U.S. retail sales rise just 0.1% in January; higher payroll taxes cited
Washington, DC, United States (4E) – U.S. retail sales last month slightly increased despite the rise in payroll taxes that held consumer spending down.
The 0.1 percent gain followed an unrevised 0.5 percent growth in December, according to the Department of Commerce data released Wednesday in Washington.
The latest figure was in line with analysts’ expectations. Economists predicted a pull back in spending as the payroll tax cut expired, making workers receive slightly lower paychecks.
The improving job market resulted to some gains in household disposable income, but this was offset by the higher payroll taxes that kicked in last month resulting to lower take-home pay.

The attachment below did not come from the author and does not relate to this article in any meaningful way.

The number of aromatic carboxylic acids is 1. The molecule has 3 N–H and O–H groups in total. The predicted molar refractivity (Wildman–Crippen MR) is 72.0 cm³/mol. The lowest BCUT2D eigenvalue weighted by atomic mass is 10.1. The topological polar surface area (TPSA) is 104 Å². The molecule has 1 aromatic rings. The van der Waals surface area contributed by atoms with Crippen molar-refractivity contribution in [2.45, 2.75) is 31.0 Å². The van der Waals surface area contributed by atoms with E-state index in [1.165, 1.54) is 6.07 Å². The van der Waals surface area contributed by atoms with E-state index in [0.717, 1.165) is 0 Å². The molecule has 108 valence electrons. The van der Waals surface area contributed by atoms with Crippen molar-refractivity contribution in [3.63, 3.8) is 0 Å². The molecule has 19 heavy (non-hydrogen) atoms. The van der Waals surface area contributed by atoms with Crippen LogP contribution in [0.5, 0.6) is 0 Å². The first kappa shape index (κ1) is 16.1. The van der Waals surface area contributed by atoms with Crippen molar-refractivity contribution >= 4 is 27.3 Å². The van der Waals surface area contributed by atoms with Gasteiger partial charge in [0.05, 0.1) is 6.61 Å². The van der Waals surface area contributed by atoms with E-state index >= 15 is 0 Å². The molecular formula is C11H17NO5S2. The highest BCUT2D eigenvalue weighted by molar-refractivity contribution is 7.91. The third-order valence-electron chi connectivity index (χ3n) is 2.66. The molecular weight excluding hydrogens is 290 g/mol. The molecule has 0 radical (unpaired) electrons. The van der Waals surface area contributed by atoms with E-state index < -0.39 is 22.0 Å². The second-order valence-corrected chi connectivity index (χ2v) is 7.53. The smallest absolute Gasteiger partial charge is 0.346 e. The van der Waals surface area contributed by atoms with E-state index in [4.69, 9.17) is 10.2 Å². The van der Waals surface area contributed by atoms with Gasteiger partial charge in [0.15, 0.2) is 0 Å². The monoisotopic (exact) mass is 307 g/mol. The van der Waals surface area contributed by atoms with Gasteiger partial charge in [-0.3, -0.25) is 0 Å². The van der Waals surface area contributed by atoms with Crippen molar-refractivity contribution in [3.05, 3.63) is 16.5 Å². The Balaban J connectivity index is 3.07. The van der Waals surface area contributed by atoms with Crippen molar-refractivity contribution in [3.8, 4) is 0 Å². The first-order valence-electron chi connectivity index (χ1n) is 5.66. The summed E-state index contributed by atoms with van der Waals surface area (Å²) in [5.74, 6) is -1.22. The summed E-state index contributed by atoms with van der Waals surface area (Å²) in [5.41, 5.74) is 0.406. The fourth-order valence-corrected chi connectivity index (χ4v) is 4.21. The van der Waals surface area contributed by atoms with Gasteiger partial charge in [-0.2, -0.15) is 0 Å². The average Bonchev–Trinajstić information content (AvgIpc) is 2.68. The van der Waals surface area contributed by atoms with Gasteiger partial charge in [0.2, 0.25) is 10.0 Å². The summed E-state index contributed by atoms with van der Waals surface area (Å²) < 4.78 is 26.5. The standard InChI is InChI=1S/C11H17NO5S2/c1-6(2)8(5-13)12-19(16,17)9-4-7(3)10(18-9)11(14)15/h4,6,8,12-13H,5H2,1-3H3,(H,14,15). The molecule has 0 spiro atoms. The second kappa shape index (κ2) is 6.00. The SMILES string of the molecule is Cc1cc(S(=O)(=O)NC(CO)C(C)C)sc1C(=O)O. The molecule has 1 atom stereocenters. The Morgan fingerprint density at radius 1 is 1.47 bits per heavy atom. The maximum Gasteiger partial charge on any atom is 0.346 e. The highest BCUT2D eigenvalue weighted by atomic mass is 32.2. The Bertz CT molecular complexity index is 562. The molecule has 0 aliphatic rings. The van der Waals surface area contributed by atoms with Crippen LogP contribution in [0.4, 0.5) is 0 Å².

During the same month, general merchandise stores recorded remarkably strong sales with sales from department stores increasing 1 percent from December.
Goods imported into the U.S. saw their prices increase last month for the first time in three months driven by higher cost of fuel and building materials, according to a Labor Department report also released on Wednesday.
Within the next few months, however, consumer spending is expected to weaken as department stores often sell full-price spring merchandise in February. In addition to higher taxes, consumers will likely feel the impact of more expensive gas. In the first two weeks of February, gas prices have risen 6 percent or about 20 cents more a gallon.